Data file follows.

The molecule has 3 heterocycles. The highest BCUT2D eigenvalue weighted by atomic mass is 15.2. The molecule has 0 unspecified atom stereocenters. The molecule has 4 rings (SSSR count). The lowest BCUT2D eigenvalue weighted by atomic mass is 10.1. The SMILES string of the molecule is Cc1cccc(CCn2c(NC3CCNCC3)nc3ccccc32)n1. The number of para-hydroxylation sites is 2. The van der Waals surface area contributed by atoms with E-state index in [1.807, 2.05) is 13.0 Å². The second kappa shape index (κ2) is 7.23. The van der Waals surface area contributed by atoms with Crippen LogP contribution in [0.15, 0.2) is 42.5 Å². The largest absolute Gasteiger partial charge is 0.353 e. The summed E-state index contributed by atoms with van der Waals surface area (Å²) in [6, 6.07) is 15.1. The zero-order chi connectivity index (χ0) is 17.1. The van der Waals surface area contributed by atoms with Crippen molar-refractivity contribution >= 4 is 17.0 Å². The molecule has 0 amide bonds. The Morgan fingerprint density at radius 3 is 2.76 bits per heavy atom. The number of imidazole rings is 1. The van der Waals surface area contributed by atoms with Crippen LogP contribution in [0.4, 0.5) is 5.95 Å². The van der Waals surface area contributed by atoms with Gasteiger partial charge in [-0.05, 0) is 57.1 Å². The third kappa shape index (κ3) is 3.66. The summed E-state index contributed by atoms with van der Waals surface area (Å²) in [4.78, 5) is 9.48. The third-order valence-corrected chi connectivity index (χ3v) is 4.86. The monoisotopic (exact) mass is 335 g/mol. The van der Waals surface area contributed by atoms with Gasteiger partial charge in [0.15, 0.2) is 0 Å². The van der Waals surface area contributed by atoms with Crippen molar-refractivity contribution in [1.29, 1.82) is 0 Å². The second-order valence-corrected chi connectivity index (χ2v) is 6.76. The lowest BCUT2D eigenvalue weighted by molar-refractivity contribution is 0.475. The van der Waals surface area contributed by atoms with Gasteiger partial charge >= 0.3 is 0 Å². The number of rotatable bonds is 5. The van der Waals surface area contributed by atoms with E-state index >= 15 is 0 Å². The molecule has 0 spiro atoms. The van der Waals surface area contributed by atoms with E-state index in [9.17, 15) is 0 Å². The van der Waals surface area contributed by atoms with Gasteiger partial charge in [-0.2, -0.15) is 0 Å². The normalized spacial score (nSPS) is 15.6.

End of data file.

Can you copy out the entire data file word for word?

The molecule has 3 heterocycles. The highest BCUT2D eigenvalue weighted by atomic mass is 15.2. The molecule has 0 unspecified atom stereocenters. The molecule has 4 rings (SSSR count). The lowest BCUT2D eigenvalue weighted by atomic mass is 10.1. The SMILES string of the molecule is Cc1cccc(CCn2c(NC3CCNCC3)nc3ccccc32)n1. The number of para-hydroxylation sites is 2. The van der Waals surface area contributed by atoms with E-state index in [1.807, 2.05) is 13.0 Å². The second kappa shape index (κ2) is 7.23. The van der Waals surface area contributed by atoms with Crippen LogP contribution in [0.15, 0.2) is 42.5 Å². The largest absolute Gasteiger partial charge is 0.353 e. The summed E-state index contributed by atoms with van der Waals surface area (Å²) in [6, 6.07) is 15.1. The zero-order chi connectivity index (χ0) is 17.1. The van der Waals surface area contributed by atoms with Crippen molar-refractivity contribution >= 4 is 17.0 Å². The molecule has 0 amide bonds. The Morgan fingerprint density at radius 3 is 2.76 bits per heavy atom. The number of imidazole rings is 1. The van der Waals surface area contributed by atoms with Crippen LogP contribution in [0.4, 0.5) is 5.95 Å². The van der Waals surface area contributed by atoms with Gasteiger partial charge in [-0.05, 0) is 57.1 Å². The third kappa shape index (κ3) is 3.66. The summed E-state index contributed by atoms with van der Waals surface area (Å²) in [4.78, 5) is 9.48. The third-order valence-corrected chi connectivity index (χ3v) is 4.86. The monoisotopic (exact) mass is 335 g/mol. The van der Waals surface area contributed by atoms with Gasteiger partial charge in [0.15, 0.2) is 0 Å². The van der Waals surface area contributed by atoms with Crippen molar-refractivity contribution in [1.29, 1.82) is 0 Å². The second-order valence-corrected chi connectivity index (χ2v) is 6.76. The lowest BCUT2D eigenvalue weighted by molar-refractivity contribution is 0.475. The van der Waals surface area contributed by atoms with Gasteiger partial charge >= 0.3 is 0 Å². The number of rotatable bonds is 5. The van der Waals surface area contributed by atoms with E-state index >= 15 is 0 Å². The molecule has 0 spiro atoms. The van der Waals surface area contributed by atoms with E-state index in [9.17, 15) is 0 Å². The van der Waals surface area contributed by atoms with Gasteiger partial charge in [-0.2, -0.15) is 0 Å². The normalized spacial score (nSPS) is 15.6.